The Court must then consider whether the proceeding is a foreign main proceeding or a foreign non-main proceeding.  Under Part IV a foreign main proceeding is defined as a foreign proceeding in a jurisdiction where the debtor company has its COMI.  The COMI is presumed, in the absence of proof to the contrary, to be the debtor’s registered office.  If the foreign proceeding is determined to be a foreign main proceeding then the court is required, subject to any terms and conditions it considers appropriate, to order a stay of proceedings with respect to the debtor and to prohibit the debtor from selling its assets outside of the ordinary course of business.

The Court determined that MECG had satisfied the requirements for recognition of the Chapter 11 Proceeding as a foreign proceeding under Part IV and that MECG was the foreign representative.  The Court then considered whether the Chapter 11 Proceeding was a foreign main proceeding.  In this case, given that the Canadian Debtors’ registered offices were located in Canada, the E&C Group’s COMI was presumed to be in Canada.  Therefore, the issue was whether there was sufficient evidence to rebut this presumption.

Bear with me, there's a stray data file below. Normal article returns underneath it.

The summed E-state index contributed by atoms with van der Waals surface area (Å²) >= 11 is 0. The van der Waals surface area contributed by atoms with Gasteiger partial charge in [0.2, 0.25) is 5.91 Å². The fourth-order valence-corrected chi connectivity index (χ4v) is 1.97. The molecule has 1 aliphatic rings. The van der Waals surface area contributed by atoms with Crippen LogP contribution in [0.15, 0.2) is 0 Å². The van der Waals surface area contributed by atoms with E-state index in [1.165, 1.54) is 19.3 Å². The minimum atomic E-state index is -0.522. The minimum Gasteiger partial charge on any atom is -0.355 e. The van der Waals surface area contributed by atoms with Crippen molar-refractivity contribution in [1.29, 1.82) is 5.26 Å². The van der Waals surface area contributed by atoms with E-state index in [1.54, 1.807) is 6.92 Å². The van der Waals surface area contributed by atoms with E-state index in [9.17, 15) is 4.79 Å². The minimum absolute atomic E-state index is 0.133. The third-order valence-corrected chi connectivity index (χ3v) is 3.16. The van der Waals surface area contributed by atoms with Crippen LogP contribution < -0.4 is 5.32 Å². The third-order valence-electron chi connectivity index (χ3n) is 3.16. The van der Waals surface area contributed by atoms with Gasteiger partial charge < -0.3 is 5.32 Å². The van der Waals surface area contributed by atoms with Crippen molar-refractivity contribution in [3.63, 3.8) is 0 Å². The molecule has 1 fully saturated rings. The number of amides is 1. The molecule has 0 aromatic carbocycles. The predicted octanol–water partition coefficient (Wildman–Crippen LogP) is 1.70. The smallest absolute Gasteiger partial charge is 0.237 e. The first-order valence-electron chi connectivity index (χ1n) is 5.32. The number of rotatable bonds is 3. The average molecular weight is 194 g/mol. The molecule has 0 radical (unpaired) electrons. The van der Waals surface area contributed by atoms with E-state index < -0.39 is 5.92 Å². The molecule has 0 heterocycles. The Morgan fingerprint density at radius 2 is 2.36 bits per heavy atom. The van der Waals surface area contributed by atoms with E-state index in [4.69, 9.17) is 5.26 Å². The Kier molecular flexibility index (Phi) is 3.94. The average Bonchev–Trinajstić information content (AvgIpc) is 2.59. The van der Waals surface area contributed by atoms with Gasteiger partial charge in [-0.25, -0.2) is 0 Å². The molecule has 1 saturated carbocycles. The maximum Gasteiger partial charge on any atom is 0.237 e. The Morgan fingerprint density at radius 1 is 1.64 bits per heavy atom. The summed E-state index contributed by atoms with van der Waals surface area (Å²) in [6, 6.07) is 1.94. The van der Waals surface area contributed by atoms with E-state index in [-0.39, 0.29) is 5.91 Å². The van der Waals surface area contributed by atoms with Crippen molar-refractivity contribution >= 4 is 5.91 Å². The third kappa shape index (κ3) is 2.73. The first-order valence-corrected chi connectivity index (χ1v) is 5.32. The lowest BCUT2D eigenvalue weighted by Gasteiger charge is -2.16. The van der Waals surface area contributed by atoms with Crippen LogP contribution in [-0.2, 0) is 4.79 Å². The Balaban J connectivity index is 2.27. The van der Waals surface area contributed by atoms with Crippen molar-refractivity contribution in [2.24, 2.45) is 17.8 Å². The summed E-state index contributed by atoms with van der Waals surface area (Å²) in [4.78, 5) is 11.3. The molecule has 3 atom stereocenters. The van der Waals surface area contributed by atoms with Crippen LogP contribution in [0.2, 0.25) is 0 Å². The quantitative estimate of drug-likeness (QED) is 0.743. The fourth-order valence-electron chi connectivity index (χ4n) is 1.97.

MECG submitted that the E&C Group’s corporate head office and all members of its management were located in Boston.  The E&C Group functioned as an integrated North American business with all decisions with respect to the E&C Group, including the Canadian Debtors, being centralized at such head office.  Further, virtually all human resources, accounting and finance, information technology and other administrative functions associated with the E&C Group were located in Boston.  In addition, one of the Canadian Debtors was also the parent company of a group of restaurants that only operated in the United States.  As a result, MECG argued, the E&C Group’s COMI was located in the United States as it was managed centrally from Boston.

The Court however did note some factors in favour of finding that the COMI was in Canada: (i) nearly one-half of the operating locations were in Canada; (ii) approximately 43% of employees worked in Canada; and (iii) a Canadian entity, GE Canada Equipment Financing G.P. (“GE Canada“), was a substantial lender to MECG.

The Court noted a list of factors that had been relied on in prior case law to determine a debtor’s COMI: